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Why some voters are convinced Biden won't really be on the ballot in November


In November, voters will see a ballot with President Biden and former President Donald Trump at the top of the ticket, just like 2020. But among some, there's an undercurrent of disbelief that this rematch is really happening. NPR senior White House correspondent Tamara Keith reports.

TAMARA KEITH, BYLINE: Interviewing voters outside of polling places is a standard part of political reporting, but this year, the answers are a little different.

DEBBIE PRIDMORE: I really don't see Biden running. I see them finding some way to get him out and get someone else in.

KEITH: That's Debbie Pridmore (ph), who had just cast her ballot for Trump in the North Carolina primary. And like a lot of people I've interviewed this year, she believes something is going to happen between now and November.

PRIDMORE: I don't know who they would get in. I've got my thoughts, but I don't want to share those. But I don't think Biden is going to be able to run.

KEITH: To be clear, Biden, the incumbent president, is running for reelection. The Democratic National Committee is working in lockstep with his campaign, raising and spending millions of dollars. And a recent report from Biden's doctor describes him as an active 81-year-old who continues to be fit for duty. But there are plenty of voters, especially Republicans, who openly muse about a different possibility, like Ed Boyle (ph).

ED BOYLE: I would think that hopefully the Democrats can come up with somebody better.

KEITH: What do you think the odds are that the Democrats are going to pick somebody else at this point?

BOYLE: Who knows what they're up to? I would be surprised if they don't pick somebody different.

KEITH: In Wisconsin, this is something that the Democratic Party chairman, Ben Wikler, says he hears all the time.

BEN WIKLER: You know, what's the big surprise? They're going to switch up the person, there's a body double, there's - (speaking gibberish). That noise, you know, it's kind of part of the ambient noise in the universe.

MELISSA RYAN: I mean, we're all conspiracy theorists now.

KEITH: Melissa Ryan is a consultant who specializes in combating disinformation.

RYAN: We're just in this place societally where everything's a conspiracy theory and no one trusts anyone.

KEITH: Ryan says right-wing influencers are playing up Biden's age and wild ideas about possible replacements as a strategy to build up their audiences. But this isn't new. She recalls it during the Clinton and Obama presidencies, too.

RYAN: That kind of stuff has always been in the ether, but it no longer just stays on right-wing talk radio. It's become so much more mainstream.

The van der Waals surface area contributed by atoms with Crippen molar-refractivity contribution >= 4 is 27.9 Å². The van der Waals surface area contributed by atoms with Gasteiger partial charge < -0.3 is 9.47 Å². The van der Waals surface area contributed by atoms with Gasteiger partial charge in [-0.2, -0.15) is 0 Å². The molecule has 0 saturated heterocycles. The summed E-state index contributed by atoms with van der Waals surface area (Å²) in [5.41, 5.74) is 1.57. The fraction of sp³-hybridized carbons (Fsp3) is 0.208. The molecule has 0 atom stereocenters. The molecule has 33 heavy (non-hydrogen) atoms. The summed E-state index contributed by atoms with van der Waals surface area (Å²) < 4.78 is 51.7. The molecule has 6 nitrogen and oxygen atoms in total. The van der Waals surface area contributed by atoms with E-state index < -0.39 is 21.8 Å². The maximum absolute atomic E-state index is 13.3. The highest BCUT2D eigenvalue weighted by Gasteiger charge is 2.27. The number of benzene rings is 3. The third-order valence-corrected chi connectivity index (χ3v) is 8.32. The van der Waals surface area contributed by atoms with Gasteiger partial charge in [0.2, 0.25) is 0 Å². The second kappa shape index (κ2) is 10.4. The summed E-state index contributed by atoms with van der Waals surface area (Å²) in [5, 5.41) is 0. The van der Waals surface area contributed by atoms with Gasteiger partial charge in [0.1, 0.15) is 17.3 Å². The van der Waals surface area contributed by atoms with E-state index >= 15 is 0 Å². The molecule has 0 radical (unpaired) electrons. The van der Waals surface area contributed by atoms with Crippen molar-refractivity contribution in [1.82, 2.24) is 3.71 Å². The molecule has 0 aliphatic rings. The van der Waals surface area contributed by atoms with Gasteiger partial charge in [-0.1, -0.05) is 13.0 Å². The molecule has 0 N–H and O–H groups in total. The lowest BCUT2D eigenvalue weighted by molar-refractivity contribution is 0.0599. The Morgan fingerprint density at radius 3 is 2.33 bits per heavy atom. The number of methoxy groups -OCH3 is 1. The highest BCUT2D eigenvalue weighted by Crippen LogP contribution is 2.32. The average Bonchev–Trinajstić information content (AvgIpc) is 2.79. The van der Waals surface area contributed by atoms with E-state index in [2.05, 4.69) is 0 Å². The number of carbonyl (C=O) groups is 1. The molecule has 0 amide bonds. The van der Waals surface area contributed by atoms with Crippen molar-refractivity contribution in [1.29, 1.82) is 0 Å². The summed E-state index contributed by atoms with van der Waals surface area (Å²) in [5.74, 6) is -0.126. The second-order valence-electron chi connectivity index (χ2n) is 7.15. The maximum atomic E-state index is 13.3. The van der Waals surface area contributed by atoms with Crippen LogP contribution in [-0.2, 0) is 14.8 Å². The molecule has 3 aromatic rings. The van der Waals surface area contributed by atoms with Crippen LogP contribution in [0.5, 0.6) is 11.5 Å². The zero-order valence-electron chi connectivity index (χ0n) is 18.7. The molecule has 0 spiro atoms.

KEITH: Sarah Longwell runs focus groups as part of an effort called Republican Voters Against Trump. She says people are staring down reality and trying to wish it away.

SARAH LONGWELL: Sometimes I've likened it to going through the five stages of grief.

KEITH: Take Mike (ph) from Michigan. He took part in a recent focus group using his first name only. He voted for Trump in 2016 and Biden in 2020.

MIKE: Right now, I don't think he's going to be the nominee. I think they're going to do a switch like I've been hearing on the news. Maybe, you know, Governor Newsom is going to come in there. Or some think Michelle Obama will be going in there.

KEITH: Longwell says she's heard variations on this from voters all across the political spectrum.

LONGWELL: This idea of, like, you could swap somebody out, you could have somebody new, let's go third party, like, it's all a part of, like, this can't be the reality that we're living in. And it's why acceptance is so important.

KEITH: Back to the focus group, Mike from Michigan ultimately said, given a choice between Trump and Biden, he will vote for Biden - reluctantly. For their part, Biden campaign officials and allies say they expect that once people accept Biden really is the nominee and that he really is facing Trump, voters will come around to the stakes in this election.

Tamara Keith, NPR News.


NPR transcripts are created on a rush deadline by an NPR contractor. This text may not be in its final form and may be updated or revised in the future. Accuracy and availability may vary. The authoritative record of NPR’s programming is the audio record.

Tamara Keith has been a White House correspondent for NPR since 2014 and co-hosts the NPR Politics Podcast, the top political news podcast in America. Keith has chronicled the Trump administration from day one, putting this unorthodox presidency in context for NPR listeners, from early morning tweets to executive orders and investigations. She covered the final two years of the Obama presidency, and during the 2016 presidential campaign she was assigned to cover Hillary Clinton. In 2018, Keith was elected to serve on the board of the White House Correspondents' Association.